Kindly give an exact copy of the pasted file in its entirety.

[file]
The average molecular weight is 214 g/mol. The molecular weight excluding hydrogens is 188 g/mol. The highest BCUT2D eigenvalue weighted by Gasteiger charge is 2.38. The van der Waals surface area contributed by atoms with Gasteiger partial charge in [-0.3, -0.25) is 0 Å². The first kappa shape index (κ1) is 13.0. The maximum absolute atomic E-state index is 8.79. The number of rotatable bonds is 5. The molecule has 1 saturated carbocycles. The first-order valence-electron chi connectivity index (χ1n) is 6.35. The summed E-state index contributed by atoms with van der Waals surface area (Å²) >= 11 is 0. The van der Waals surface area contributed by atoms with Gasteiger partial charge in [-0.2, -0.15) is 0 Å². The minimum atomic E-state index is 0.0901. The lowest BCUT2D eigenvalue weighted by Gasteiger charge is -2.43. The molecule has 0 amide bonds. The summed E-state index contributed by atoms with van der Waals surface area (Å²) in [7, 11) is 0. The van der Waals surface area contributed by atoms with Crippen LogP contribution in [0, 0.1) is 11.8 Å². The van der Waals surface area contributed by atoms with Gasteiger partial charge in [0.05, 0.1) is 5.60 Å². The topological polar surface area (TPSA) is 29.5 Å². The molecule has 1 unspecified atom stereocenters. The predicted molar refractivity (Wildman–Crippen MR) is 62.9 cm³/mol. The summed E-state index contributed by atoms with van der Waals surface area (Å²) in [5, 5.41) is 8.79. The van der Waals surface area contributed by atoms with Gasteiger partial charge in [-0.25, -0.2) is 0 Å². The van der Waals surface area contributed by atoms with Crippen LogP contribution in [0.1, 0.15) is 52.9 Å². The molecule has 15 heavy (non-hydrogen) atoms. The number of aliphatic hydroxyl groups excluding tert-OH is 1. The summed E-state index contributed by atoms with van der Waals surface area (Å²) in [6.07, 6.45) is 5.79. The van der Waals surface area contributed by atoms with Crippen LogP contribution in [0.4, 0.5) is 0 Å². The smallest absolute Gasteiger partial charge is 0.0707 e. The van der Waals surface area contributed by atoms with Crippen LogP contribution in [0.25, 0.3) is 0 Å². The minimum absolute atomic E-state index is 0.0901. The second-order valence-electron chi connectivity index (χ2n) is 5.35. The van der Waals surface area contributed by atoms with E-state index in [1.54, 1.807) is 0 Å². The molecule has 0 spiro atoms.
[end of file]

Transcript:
The average molecular weight is 214 g/mol. The molecular weight excluding hydrogens is 188 g/mol. The highest BCUT2D eigenvalue weighted by Gasteiger charge is 2.38. The van der Waals surface area contributed by atoms with Gasteiger partial charge in [-0.3, -0.25) is 0 Å². The first kappa shape index (κ1) is 13.0. The maximum absolute atomic E-state index is 8.79. The number of rotatable bonds is 5. The molecule has 1 saturated carbocycles. The first-order valence-electron chi connectivity index (χ1n) is 6.35. The summed E-state index contributed by atoms with van der Waals surface area (Å²) >= 11 is 0. The van der Waals surface area contributed by atoms with Gasteiger partial charge in [-0.2, -0.15) is 0 Å². The minimum atomic E-state index is 0.0901. The lowest BCUT2D eigenvalue weighted by Gasteiger charge is -2.43. The molecule has 0 amide bonds. The summed E-state index contributed by atoms with van der Waals surface area (Å²) in [7, 11) is 0. The van der Waals surface area contributed by atoms with Crippen LogP contribution in [0, 0.1) is 11.8 Å². The van der Waals surface area contributed by atoms with Gasteiger partial charge in [0.05, 0.1) is 5.60 Å². The topological polar surface area (TPSA) is 29.5 Å². The molecule has 1 unspecified atom stereocenters. The predicted molar refractivity (Wildman–Crippen MR) is 62.9 cm³/mol. The summed E-state index contributed by atoms with van der Waals surface area (Å²) in [5, 5.41) is 8.79. The van der Waals surface area contributed by atoms with Gasteiger partial charge in [-0.25, -0.2) is 0 Å². The van der Waals surface area contributed by atoms with Crippen LogP contribution in [0.1, 0.15) is 52.9 Å². The molecule has 15 heavy (non-hydrogen) atoms. The number of aliphatic hydroxyl groups excluding tert-OH is 1. The summed E-state index contributed by atoms with van der Waals surface area (Å²) in [6.07, 6.45) is 5.79. The van der Waals surface area contributed by atoms with Crippen LogP contribution in [0.4, 0.5) is 0 Å². The smallest absolute Gasteiger partial charge is 0.0707 e. The van der Waals surface area contributed by atoms with Crippen LogP contribution in [0.25, 0.3) is 0 Å². The minimum absolute atomic E-state index is 0.0901. The second-order valence-electron chi connectivity index (χ2n) is 5.35. The van der Waals surface area contributed by atoms with E-state index in [1.54, 1.807) is 0 Å². The molecule has 0 spiro atoms.